Official Political Website for Charlotte Laws - Member of the Greater Valley Glen Council



Charlotte Laws
Member of the 
Greater Valley Glen Council

21781 Ventura Blvd., Suite 633
Woodland Hills, CA 91364
Tel.  818.346.5280
Fax.  818.985.1690

Photo of Charlotte Laws in March 2005

Animal Issues

I believe in being a voice for the animals as well as the people of California and to represent their interests to the best of my ability. All living beings have interests, and those interests should be taken into consideration when making policy decisions.

As the founder of the Director of Animal Welfare (DAW) program, as the DAW for Valley Glen, and as the president of the League for Earth and Animal Protection (LEAP), I am well-acquainted with animal issues.

Animal Shelters:

Animal services departments around the state must foster relationships with the community and move their shelters in the direction of no-kill. The city of Los Angeles alone kills between 30,000 – 50,000 animals per year. An aggressive spay-neuter plan in conjunction with a comprehensive adoption program is the answer. No-kill strategies have been successful in both urban and rural communities in America; it is time for the state as a whole to join this compassionate and progressive trend.

Achieving no-kill will spare animal lives, reduce taxpayer costs (as it can cost up to $250 to house, feed and eventually euthanize a shelter animal), and make California a nationwide leader in animal welfare.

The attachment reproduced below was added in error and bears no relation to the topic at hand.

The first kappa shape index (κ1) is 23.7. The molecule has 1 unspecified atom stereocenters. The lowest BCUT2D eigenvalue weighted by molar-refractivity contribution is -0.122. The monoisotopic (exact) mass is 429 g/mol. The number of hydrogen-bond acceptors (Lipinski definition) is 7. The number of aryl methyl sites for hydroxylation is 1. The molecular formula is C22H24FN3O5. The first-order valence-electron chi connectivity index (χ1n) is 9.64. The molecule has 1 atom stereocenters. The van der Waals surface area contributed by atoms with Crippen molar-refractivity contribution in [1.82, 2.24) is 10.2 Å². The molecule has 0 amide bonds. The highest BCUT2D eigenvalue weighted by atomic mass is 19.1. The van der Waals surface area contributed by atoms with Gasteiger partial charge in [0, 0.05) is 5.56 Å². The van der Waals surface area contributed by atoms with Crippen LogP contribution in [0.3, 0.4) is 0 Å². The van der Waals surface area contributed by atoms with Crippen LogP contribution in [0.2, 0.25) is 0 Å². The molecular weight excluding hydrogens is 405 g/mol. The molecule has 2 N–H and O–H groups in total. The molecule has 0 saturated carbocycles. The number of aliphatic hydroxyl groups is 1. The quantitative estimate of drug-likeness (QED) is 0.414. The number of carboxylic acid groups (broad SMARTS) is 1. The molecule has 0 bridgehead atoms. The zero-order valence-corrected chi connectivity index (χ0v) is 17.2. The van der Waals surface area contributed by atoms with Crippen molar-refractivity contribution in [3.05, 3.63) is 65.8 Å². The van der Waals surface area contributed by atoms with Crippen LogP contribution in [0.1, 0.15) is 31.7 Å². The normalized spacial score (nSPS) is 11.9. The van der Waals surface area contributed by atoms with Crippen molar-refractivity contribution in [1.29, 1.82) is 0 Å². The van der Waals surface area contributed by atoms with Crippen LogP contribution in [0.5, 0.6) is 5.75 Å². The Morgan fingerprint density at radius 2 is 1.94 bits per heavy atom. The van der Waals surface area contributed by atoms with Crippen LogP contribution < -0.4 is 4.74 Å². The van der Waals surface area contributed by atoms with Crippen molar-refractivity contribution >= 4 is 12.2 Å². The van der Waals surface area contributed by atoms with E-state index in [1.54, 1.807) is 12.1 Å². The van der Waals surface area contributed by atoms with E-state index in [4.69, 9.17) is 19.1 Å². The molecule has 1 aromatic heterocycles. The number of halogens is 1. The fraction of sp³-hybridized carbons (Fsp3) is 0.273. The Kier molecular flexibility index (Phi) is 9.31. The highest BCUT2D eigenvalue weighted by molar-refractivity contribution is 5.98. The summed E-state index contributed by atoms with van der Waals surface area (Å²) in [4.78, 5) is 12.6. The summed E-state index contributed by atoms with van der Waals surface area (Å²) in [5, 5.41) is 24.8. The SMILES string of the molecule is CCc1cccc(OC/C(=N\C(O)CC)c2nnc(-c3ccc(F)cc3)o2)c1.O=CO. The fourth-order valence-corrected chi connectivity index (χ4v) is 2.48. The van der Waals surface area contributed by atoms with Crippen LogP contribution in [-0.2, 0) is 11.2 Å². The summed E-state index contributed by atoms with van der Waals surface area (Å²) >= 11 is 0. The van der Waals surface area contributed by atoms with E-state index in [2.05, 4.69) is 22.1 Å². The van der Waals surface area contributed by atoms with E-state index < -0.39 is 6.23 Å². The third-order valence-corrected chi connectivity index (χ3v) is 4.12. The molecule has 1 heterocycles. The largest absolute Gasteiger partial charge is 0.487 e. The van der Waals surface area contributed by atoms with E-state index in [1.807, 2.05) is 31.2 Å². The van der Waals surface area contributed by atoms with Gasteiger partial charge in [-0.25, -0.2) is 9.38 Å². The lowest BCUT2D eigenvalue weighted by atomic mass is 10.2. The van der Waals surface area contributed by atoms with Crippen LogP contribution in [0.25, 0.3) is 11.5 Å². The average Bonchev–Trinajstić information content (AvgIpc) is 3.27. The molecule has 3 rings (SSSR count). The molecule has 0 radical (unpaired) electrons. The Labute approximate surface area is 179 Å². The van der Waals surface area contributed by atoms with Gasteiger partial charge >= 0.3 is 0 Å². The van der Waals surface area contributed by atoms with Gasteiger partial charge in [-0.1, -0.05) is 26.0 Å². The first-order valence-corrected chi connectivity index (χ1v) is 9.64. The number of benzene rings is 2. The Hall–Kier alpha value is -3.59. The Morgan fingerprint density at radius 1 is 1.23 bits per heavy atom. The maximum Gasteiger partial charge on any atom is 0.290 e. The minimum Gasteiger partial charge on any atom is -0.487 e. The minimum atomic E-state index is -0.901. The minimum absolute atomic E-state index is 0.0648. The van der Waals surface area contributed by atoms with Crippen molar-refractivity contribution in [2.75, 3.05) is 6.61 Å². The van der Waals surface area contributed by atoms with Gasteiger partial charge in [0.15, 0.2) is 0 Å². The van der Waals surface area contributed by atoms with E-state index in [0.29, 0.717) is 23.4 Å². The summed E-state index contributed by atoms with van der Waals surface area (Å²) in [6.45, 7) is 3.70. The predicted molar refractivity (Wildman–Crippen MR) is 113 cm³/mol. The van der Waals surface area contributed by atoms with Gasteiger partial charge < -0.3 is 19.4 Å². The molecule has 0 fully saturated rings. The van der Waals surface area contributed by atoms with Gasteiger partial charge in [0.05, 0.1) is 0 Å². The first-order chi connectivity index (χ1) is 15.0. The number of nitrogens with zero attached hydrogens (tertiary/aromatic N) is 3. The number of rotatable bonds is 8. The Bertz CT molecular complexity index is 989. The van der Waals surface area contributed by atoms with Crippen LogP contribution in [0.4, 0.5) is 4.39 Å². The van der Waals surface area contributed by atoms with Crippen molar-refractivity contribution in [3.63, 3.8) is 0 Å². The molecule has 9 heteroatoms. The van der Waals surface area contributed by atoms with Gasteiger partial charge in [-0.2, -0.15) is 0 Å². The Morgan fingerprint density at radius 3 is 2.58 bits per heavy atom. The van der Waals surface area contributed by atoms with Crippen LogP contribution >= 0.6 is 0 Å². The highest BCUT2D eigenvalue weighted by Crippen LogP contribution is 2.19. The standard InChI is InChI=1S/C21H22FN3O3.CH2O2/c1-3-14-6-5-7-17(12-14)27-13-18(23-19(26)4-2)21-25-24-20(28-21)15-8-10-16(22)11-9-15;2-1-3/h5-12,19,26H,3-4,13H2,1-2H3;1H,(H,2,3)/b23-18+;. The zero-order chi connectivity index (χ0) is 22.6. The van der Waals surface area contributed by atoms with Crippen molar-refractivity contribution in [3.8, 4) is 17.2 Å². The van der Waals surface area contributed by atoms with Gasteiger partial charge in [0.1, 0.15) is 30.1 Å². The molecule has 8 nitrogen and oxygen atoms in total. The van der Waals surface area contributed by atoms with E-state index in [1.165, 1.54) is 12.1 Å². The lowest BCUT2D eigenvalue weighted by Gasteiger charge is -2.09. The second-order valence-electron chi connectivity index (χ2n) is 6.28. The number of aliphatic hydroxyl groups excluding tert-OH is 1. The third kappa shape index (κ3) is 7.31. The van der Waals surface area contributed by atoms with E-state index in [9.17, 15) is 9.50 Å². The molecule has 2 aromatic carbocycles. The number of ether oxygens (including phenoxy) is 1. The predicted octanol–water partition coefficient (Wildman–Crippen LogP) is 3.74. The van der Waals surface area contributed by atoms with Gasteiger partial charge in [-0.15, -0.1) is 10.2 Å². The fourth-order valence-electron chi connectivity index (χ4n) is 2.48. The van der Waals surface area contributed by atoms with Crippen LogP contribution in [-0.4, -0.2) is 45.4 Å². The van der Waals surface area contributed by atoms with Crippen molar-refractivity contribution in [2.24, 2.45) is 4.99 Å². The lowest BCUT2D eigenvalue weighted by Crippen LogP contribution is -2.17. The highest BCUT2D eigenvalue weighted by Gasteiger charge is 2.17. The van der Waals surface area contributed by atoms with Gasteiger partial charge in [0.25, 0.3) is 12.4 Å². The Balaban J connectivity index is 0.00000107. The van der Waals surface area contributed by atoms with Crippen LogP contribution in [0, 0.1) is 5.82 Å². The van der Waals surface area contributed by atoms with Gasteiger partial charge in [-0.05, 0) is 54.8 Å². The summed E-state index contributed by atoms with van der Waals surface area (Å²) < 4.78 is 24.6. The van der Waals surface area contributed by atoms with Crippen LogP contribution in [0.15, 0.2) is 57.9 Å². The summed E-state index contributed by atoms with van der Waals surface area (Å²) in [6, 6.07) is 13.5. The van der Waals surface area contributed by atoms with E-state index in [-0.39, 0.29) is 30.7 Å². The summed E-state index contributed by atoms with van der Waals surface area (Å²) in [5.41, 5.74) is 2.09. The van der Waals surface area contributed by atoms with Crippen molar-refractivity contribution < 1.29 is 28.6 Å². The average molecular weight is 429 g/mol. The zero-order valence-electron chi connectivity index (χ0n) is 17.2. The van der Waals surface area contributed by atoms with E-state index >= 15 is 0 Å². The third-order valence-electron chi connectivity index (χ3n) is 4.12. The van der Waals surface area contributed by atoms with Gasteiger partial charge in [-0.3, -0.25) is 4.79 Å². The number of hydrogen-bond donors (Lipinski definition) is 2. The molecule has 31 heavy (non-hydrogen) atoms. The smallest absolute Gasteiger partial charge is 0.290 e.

I support the following ideas:

1)     Encourage the Governor and legislators to establish an advisory state Animal Commission with the purpose of helping cities and counties achieve no-kill.

2)     Ask that all animal services departments within the state have a workable plan in place with target dates and goals. Public / private partnerships are an essential component.

3)     Increase statewide animal adoptions and spay/neuter services. As fewer animals come into the shelters, the primary purpose of these facilities will be to reunite lost companion animals with their families.

4)     Work to ensure that animal cruelty laws are enforced and those who abuse animals are severely punished. This includes stepping up enforcement of breeding ordinances and supporting animal abuse task forces.

5)     Require real accountability by all animal services departments in the state.

6)     Establish a mechanism by which the Director of Animal Welfare (DAW) program can be expanded to the whole of California.

7)     Create an atmosphere in which compassionate shelter workers are rewarded and animal services departments cooperate with the community.

8)     Support and expand a trap/neuter/release feral cat program throughout California.

9)     Establish a nonprofit to assist the shelters and use fundraising dollars to help the animals.

10)  Push for animal-friendly legislation.

11)  Build more dog parks and dog beaches in the state.

12)  Encourage humane education.

 The Los Angeles Zoo:

I want to see the Los Angeles elephant exhibit closed and the three L.A. zoo elephants--Ruby, Gita and Billy—moved to a sanctuary. A 75-page CAO report came back stating that the taxpayers should fund a $33 million three-acre L.A. exhibit. Not only would this be disastrous for the elephants, but it would be burdensome for our city which is currently $268 million in debt.

 If Los Angeles is going to have a zoo, the animals must be healthy and happy. I support a more humane zoo with better conditions and treatment for the animals.